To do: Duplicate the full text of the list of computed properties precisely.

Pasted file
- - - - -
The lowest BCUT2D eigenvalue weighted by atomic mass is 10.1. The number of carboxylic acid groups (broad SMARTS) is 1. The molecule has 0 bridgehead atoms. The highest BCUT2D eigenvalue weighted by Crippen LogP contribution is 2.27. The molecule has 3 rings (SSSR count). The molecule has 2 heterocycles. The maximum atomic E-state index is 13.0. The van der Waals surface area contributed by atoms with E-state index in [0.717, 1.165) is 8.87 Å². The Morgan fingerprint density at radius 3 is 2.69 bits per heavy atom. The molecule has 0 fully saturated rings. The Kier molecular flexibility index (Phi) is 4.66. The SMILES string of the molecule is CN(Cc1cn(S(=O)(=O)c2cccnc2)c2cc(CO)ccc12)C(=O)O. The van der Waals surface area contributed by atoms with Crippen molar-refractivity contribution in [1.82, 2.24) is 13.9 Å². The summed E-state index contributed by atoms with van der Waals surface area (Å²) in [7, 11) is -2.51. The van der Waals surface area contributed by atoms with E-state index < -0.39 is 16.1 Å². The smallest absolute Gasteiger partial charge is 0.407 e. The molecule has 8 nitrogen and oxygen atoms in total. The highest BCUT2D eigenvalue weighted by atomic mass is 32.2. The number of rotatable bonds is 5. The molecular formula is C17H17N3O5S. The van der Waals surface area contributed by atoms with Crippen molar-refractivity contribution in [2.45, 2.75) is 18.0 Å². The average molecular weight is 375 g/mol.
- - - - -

The lowest BCUT2D eigenvalue weighted by atomic mass is 10.1. The number of carboxylic acid groups (broad SMARTS) is 1. The molecule has 0 bridgehead atoms. The highest BCUT2D eigenvalue weighted by Crippen LogP contribution is 2.27. The molecule has 3 rings (SSSR count). The molecule has 2 heterocycles. The maximum atomic E-state index is 13.0. The van der Waals surface area contributed by atoms with E-state index in [0.717, 1.165) is 8.87 Å². The Morgan fingerprint density at radius 3 is 2.69 bits per heavy atom. The molecule has 0 fully saturated rings. The Kier molecular flexibility index (Phi) is 4.66. The SMILES string of the molecule is CN(Cc1cn(S(=O)(=O)c2cccnc2)c2cc(CO)ccc12)C(=O)O. The van der Waals surface area contributed by atoms with Crippen molar-refractivity contribution in [1.82, 2.24) is 13.9 Å². The summed E-state index contributed by atoms with van der Waals surface area (Å²) in [7, 11) is -2.51. The van der Waals surface area contributed by atoms with E-state index < -0.39 is 16.1 Å². The smallest absolute Gasteiger partial charge is 0.407 e. The molecule has 8 nitrogen and oxygen atoms in total. The highest BCUT2D eigenvalue weighted by atomic mass is 32.2. The number of rotatable bonds is 5. The molecular formula is C17H17N3O5S. The van der Waals surface area contributed by atoms with Crippen molar-refractivity contribution in [2.45, 2.75) is 18.0 Å². The average molecular weight is 375 g/mol.